Stock investor sentiment last month turned from optimistic to conservative, reversing the upward trend of the past six months, a survey released yesterday said.
The survey, published by Shih Hsin University and the Chinese-language weekly Business Today in the latter's bimonthly report, attributed the shift in sentiment to rising consumer prices and political infighting ahead of next year's presidential election.
The sentiment index slid to 12.6 percentage points from 14.4 in February, the survey found. It nosedived to minus 92.8 in August last year before a strong rebound to minus 12.3 in October, the data showed.
But with the two major political parties gearing up for the presidential election, political tensions have heightened, weakening investors' confidence in stock performances for the next two months, said Kuo Nai-fong (郭迺鋒), associate professor and chair of the finance department at Shih Hsin University.
Twenty-three percent of survey respondents expected bickering between the Democratic Progressive Party (DPP) and the Chinese Nationalist Party (KMT) to be the leading cause of swings in the stock market in the near term; 22 percent cited relations with China; 20 percent cited swings in international stock markets and 11 percent cited movements of foreign capital and other factors.
The survey polled 1,073 investors between April 23 and Sunday, with a margin of error of plus or minus 3 percentage points.
The TAIEX yesterday closed up 0.3 percent at 7,926.66 on Wall Street's overnight gains. Turnover was NT$119.98 billion (US$3.6 billion), with foreign institutional investors buying a net NT$13.02 billion in shares and domestic investors selling a net NT$1.54 billion in shares, the Taiwan Stock Exchange's tallies showed.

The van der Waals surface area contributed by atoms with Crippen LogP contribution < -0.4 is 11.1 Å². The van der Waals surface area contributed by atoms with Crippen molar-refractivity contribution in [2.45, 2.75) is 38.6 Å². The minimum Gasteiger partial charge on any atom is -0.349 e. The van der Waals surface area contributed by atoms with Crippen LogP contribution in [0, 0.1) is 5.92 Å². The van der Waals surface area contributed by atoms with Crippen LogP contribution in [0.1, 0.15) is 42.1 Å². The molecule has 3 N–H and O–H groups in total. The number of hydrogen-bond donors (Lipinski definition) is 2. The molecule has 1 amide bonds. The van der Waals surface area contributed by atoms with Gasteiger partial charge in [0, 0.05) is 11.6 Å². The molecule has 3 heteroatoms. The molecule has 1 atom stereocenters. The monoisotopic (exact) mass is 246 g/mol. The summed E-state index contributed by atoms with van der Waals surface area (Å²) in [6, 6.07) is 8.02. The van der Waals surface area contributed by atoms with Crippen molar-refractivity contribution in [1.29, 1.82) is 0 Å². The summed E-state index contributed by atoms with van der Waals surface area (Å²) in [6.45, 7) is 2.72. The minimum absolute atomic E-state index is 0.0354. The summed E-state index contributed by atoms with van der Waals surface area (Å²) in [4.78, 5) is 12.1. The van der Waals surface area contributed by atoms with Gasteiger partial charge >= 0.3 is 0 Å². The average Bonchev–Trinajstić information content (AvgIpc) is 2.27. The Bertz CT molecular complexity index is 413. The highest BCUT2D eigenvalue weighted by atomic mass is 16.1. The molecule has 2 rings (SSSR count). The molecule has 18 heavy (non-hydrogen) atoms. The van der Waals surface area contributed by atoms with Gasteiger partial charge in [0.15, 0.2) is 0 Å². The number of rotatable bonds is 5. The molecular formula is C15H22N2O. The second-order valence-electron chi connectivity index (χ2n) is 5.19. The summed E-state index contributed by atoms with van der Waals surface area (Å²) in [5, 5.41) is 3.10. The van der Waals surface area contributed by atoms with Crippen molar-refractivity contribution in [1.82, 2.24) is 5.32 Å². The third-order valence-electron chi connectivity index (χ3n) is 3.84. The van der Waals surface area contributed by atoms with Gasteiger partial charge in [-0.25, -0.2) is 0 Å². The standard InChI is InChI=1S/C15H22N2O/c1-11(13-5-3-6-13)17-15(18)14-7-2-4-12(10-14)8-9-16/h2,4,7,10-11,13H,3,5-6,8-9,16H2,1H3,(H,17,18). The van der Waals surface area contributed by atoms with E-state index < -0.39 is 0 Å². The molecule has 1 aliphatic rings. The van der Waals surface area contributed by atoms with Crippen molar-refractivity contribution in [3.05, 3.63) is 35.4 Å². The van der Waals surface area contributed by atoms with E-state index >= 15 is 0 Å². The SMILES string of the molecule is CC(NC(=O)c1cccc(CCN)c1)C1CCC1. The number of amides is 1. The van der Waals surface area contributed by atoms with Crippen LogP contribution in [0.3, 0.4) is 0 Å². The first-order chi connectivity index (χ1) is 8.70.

The benchmark TAIEX index has risen by 1.3 percent so far this year, while the Morgan Stanley Capital International Asia-Pacific Index has gained 4.4 percent over the same period of time.
Merrill Lynch said Taiwan's stocks are trailing a regional rally and may lag further behind on concerns that the DPP will win the presidential election.
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"The market will soon be talking about what will happen if the KMT doesn't win. That's a reason why the market is lagging,'' she said in an interview.
Former KMT chairman Ma Ying-jeou (馬英九), who is on trial for allegedly embezzling NT$11.2 million (US$336,000) from his mayoral allowance during his terms as Taipei's mayor, was named the KMT's presidential candidate on Wednesday. Opinion polls put him ahead of the DPP's four hopefuls.
Cheng said she had predicted a DPP win in 2004 even though surveys pointed to a KMT victory.
She said the DPP could have an advantage in the election because Ma lacks the support of Legislative Speaker Wang Jin-pyng (王金平).
"We haven't seen Wang's commitment yet and he's important because of his connections," she said.
Cheng also said opinion polls might be biased in favor of the KMT because they failed to adequately survey rural workers, who tend to vote for the DPP.
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